And finally, a base for a good old noodle soup. Add spring onions, Chinese greens such as bok choy and sliced ginger and you’ve got yourself a meal! Oh and don’t forget the noodles!

Frequently Asked Questions

Here are the questions you’ve been asking, answered!

What’s the difference between chicken stock and broth?

Ah, the thing that confuses most people! It’s quite simple actually. Chicken STOCK is made from chicken bones and is a lot lighter. And chicken BROTH is made from meat that is on the bone and is darker in colour usually – although mine is quite brown due to the herbs and concentration of water to chicken.  

What’s the difference between white and brown chicken stock?

Another simple answer. Brown chicken stock is made from meat and vegetables that have been fried, creating a deeper colour from the browning. White chicken stock bones are not browned at all; they are cooked in the stock as they are. 

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Where can I buy chicken bones?

My recipe uses chicken wings as it’s a cut of the chicken which is not very meaty at all.

However if you would prefer to go traditional and use chicken bones, you should check first in the supermarket. You might have some luck at the meat counter. If not try your local butcher as they are bound to have bones for chicken stock.

If all else fails, buy a whole chicken and take off the wings and strip the chicken of the meat, leaving behind the carcass. You can use this whole in the stock.

Can I use different vegetables in my chicken stock?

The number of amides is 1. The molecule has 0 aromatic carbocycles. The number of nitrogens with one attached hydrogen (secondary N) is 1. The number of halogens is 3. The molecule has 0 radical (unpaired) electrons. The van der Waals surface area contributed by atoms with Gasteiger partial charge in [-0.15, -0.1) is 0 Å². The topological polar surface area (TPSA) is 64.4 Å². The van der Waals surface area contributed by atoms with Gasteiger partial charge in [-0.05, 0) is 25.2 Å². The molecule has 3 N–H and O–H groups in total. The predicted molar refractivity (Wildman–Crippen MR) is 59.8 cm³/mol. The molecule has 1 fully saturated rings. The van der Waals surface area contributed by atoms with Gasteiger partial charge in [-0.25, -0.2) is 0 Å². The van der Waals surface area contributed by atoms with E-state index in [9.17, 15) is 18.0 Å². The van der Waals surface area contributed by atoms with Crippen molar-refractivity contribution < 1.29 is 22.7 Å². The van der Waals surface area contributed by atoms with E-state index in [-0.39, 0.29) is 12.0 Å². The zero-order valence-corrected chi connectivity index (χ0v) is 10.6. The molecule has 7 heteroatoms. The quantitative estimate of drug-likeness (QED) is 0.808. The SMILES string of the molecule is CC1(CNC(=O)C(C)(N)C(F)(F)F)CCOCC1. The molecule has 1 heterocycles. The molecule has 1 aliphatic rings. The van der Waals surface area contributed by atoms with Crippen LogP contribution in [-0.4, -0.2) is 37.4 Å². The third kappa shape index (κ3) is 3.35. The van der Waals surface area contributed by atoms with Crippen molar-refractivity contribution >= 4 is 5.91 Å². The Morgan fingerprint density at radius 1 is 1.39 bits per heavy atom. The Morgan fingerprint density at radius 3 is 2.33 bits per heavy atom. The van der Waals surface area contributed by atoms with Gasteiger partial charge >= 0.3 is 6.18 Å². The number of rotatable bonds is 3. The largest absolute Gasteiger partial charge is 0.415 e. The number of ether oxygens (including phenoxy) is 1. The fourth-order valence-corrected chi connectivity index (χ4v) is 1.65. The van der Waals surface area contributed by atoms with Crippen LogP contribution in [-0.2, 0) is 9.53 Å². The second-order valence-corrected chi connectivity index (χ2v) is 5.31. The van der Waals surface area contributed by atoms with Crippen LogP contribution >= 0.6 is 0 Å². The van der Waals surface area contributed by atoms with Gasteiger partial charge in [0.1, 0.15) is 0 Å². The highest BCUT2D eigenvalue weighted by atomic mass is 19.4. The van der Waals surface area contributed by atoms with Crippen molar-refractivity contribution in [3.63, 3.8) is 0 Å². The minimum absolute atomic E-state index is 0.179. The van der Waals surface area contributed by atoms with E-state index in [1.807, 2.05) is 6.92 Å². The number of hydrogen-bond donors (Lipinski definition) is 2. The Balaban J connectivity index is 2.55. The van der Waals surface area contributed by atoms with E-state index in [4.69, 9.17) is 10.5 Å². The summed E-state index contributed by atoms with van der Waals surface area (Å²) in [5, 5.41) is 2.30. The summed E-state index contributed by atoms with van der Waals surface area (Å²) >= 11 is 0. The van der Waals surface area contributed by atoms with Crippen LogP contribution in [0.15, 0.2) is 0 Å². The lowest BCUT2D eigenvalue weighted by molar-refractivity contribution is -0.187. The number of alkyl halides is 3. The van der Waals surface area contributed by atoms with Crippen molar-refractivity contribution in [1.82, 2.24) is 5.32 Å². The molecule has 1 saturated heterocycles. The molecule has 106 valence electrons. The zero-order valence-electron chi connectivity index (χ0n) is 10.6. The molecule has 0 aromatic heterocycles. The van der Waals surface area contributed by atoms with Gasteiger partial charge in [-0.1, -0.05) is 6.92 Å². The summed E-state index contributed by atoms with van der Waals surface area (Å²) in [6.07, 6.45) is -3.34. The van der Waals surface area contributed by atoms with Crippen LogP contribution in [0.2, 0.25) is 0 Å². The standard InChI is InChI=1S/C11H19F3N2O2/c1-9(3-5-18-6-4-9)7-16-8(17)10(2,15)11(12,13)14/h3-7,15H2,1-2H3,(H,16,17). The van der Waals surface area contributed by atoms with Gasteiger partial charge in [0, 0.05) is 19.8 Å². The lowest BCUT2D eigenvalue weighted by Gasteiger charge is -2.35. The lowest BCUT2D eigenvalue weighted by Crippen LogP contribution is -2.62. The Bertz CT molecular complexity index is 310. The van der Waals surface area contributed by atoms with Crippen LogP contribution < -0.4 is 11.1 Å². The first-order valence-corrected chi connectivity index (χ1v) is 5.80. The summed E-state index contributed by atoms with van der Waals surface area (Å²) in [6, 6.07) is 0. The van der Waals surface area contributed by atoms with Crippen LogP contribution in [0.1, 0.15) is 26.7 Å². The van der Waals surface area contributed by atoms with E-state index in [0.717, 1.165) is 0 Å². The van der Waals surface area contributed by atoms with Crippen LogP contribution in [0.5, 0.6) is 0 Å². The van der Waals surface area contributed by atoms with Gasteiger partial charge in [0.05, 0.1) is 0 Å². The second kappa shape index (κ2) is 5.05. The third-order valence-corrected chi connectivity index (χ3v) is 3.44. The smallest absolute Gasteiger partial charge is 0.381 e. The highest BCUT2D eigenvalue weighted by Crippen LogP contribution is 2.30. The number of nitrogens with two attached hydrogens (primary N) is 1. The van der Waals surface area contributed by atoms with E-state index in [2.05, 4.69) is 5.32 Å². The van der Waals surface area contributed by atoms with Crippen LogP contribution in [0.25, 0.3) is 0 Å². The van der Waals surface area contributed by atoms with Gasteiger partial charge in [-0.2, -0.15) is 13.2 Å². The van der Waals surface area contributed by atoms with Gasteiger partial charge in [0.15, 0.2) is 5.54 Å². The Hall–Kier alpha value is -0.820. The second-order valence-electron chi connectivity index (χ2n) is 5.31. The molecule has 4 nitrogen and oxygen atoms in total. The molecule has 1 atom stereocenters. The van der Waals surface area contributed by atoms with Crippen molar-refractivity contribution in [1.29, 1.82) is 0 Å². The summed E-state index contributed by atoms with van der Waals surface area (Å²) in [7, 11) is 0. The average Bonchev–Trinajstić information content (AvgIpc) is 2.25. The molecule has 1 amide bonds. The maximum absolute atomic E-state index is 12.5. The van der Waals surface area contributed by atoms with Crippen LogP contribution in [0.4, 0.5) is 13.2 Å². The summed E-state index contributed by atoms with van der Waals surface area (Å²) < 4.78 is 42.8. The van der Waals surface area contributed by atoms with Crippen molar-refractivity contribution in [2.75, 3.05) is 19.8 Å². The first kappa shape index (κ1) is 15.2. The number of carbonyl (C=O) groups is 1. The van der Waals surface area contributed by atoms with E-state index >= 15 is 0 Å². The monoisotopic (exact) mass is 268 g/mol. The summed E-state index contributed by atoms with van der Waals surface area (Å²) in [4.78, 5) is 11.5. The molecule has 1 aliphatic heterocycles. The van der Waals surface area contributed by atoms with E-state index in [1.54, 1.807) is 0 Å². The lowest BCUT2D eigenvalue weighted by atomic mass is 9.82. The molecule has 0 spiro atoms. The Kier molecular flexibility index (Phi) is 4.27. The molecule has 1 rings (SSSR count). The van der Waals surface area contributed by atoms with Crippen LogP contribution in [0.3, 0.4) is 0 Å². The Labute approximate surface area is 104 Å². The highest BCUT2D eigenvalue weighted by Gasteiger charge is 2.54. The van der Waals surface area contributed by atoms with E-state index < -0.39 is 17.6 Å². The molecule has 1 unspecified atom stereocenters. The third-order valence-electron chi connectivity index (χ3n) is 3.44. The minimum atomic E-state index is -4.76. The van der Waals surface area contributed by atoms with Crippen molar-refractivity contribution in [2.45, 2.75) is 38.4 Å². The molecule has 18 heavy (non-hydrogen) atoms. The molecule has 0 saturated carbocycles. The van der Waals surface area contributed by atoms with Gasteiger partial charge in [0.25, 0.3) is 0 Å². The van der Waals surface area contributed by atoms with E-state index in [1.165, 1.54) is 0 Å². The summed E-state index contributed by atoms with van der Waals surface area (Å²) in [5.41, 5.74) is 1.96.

Of course! Feel free to use whatever you can find in your fridge. Different vegetables will create a different flavour stock but yes, yes you can.

Is this stock suitable for vegetarians and vegans?

No because it contains chicken wings. You can make this a vegetable stock instead by simply omitting the chicken.

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Is chicken stock stock gluten-free?

Yes, chicken does not contain wheat. This chicken stock is gluten-free. It’s commercially prepared stock cubes that you have to be careful with. Read the ingredients label to be sure.

Can I reheat chicken stock?

You can reheat chicken stock but as it contains chicken, I’d recommend reheating it well. The best way to reheat chicken stock would be in in a pan until steaming.

Have I missed anything? Happy to answer any questions in the comments!

The Recipe

White Chicken Stock

  • Serves: 2
  • Difficulty: Easy

Chicken stock is a great basic to learn in cooking. It’s versatile and can be used for many dishes. Also food for using up leftover chicken bones and veg.

What you will need

  • 7 chicken wings
  • 1 litre of water
  • 1 carrot
  • 1/2 onion
  • 1 celery
  • 1/2 leek
  • 1 garlic clove
  • Bouquet garni


  • 11. Put your chicken wings into the stock pot and cover with the water
  • 22. Boil for a few minutes
  • 33. Skim the surface using your slotted spoon. Discard the scum in a bowl
  • 44. Add the chopped veg, garlic and bouquet garni
  • 55. Simmer for an hour, ensuring you skim off the scum every now and then
  • 66. Strain the stock through a fine sieve into a bowl
  • 77. Cool and store/freeze as required


Step up your cooking and learn a few more skills…

How to cut and prepare rhubarb

How to make pastry cream

Shortcrust pastry

How to make gnocchi without egg

How to: Beurre Blanc sauce

Let’s get cooking!

Don’t forget to tag me in all your creations over on instagram and twitter. And why not pin this on Pinterest to save for later?